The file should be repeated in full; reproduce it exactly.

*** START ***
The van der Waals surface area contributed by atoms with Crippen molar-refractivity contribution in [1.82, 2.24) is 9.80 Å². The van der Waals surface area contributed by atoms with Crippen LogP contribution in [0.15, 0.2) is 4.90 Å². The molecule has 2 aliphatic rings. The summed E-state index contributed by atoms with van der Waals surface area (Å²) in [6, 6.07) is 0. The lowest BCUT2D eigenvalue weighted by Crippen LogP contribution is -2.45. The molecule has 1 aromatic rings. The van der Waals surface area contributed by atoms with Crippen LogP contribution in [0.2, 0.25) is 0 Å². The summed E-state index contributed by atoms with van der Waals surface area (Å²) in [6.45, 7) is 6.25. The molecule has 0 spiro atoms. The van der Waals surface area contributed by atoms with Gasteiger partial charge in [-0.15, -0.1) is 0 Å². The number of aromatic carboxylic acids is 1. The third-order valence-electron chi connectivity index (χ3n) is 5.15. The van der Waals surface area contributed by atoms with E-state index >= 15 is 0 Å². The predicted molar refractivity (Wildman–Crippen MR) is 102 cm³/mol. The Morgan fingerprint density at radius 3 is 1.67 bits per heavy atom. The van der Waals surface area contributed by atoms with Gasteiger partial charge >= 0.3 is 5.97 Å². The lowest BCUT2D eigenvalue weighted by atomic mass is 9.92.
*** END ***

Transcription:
The van der Waals surface area contributed by atoms with Crippen molar-refractivity contribution in [1.82, 2.24) is 9.80 Å². The van der Waals surface area contributed by atoms with Crippen LogP contribution in [0.15, 0.2) is 4.90 Å². The molecule has 2 aliphatic rings. The summed E-state index contributed by atoms with van der Waals surface area (Å²) in [6, 6.07) is 0. The lowest BCUT2D eigenvalue weighted by Crippen LogP contribution is -2.45. The molecule has 1 aromatic rings. The van der Waals surface area contributed by atoms with Crippen LogP contribution in [0.2, 0.25) is 0 Å². The summed E-state index contributed by atoms with van der Waals surface area (Å²) in [6.45, 7) is 6.25. The molecule has 0 spiro atoms. The van der Waals surface area contributed by atoms with Gasteiger partial charge in [-0.15, -0.1) is 0 Å². The number of aromatic carboxylic acids is 1. The third-order valence-electron chi connectivity index (χ3n) is 5.15. The van der Waals surface area contributed by atoms with E-state index >= 15 is 0 Å². The predicted molar refractivity (Wildman–Crippen MR) is 102 cm³/mol. The Morgan fingerprint density at radius 3 is 1.67 bits per heavy atom. The van der Waals surface area contributed by atoms with Gasteiger partial charge >= 0.3 is 5.97 Å². The lowest BCUT2D eigenvalue weighted by atomic mass is 9.92.